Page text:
Having a financial plan can be one the most important functions for financial success. If you don’t have a financial plan of how your business will achieve success? A financial plan and budget will help you determine how much cash you have, how much you expect to spend, and how much you will need to bring in to ensure that you are meeting your business goals. Not only will it help you determine where you need to be, but often sitting down to actually create a budget will force you to examine your current situation, and identify unseen business insights, or risks before they sneak up and surprise you.
Setting a budget
There is no perfected method to forming a budget, depending on the business you’re in, the budgeting process and final budget might look very different. If your business is already in operation, one of the best resources for budgeting can be the historical information, which reiterates the important of accurate financial records. A good start might be to look at the revenues and expenses that your business is currently incurring. Are there any trends? What are the industry projections? Are you expecting to gain or lose any major customers?
Once you have determined your projected revenues you should be able to budget your cost of goods sold based on the cost of production/services. Consider if there will be increases in inputs such as materials or labour.
It is very important that you do not forget to consider other expenses. Be sure to be comprehensive, your budget should include all expenses: rent and other occupancy costs, administrative payroll and employment costs, interest on debt, income tax expenses. Which expenses you expect to continue? Are there expenses you expect to increase? Are there any expenses that you can cut?
If you are starting up a new business, you’ll obviously be forced to make more assumptions, but do your research. If you will need an office, find out how much that will cost per month. Research other local business. Are there similar products that you can use as a price point for determining revenues? Are there any specific expenses that you can observe that might provide additional insight into your costs? Use industry statistics as available, although no two businesses are the same, the environment they operate in might be identical. Research traffic patterns, perform customer surveys, do whatever you can to obtain as much information as possible.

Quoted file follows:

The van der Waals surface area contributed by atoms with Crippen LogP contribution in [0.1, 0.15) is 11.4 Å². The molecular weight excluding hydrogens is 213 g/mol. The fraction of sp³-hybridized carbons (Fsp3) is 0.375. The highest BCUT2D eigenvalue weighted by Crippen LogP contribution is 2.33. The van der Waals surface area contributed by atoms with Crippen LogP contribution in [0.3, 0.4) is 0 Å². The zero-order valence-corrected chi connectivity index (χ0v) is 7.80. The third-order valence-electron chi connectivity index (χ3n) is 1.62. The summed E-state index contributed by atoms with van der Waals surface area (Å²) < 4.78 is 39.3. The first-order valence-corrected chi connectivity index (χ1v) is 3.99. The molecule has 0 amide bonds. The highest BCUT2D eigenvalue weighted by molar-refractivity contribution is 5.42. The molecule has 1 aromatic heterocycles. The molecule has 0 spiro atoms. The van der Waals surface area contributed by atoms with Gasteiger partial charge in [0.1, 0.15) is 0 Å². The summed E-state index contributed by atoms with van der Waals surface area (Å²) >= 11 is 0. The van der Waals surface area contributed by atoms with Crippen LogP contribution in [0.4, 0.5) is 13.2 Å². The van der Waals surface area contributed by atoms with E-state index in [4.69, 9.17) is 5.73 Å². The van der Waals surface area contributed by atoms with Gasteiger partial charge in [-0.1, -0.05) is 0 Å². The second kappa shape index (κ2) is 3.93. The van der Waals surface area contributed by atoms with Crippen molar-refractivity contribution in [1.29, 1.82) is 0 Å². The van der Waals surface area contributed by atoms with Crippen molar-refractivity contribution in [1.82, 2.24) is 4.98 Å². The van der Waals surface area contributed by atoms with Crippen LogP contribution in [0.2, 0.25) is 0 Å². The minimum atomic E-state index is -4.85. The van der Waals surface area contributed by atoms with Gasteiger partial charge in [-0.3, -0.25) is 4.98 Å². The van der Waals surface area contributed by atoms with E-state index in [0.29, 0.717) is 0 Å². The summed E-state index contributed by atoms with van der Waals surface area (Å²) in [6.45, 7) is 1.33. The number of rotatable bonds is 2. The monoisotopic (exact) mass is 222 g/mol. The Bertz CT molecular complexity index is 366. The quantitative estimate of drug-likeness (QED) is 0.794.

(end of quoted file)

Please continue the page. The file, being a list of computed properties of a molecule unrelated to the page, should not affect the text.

Plans for growth
Upon setting an expected budget for the year, it is time to consider growth. This might be on an annual basis, but it might be over a much longer period. Regardless of the timeline, you should be considering your five year plan in the current budget. What capital expenditures might you have? Will you need to buy new equipment to facilitate the growth? Will you need any new computers, software, systems? Will you need to hire on additional staff? It is important that you plan for the costs related to growth or expansion. If you plan to grow revenue by 10% you should have a plan to ensure you will be able to finance and facilitate the growth.
Another important long term consideration is maintenance. Have you considered the costs of maintaining your current operation? Is there old machinery that will need to be replaced? Will you have the cash flows to purchase these assets? Have a plan for replacing key assets, at least the large ones, being crippled by the sudden loss of key equipment can sink a business very quickly.
Remember that despite you best estimate there will always be unforeseen circumstances. You should include some breathing room. Even though you may estimate that your business will maintain a certain growth, or that certain expenses may be contained or reduced, these numbers are not definite. Setting aside extra cash or being conservative in your estimates can save you when the unexpected occurs. Be careful not to be too aggressive with growth, be sure that you can maintain your business before you go buying new equipment, or hiring on new employees.
Reviewing budget throughout the year
Lastly, there is no point in setting a budget if just sits in a folder on your computer. Reference the budget throughout the year, communicate it to employees, and compare it to your actual results as often as possible. Although lots of large companies only set one budget a year, it may be very useful for you to revise your budget quarterly, or even monthly. As more facts present themselves, and your estimates turn to actuals, you may need to revise your strategy or goals for the year.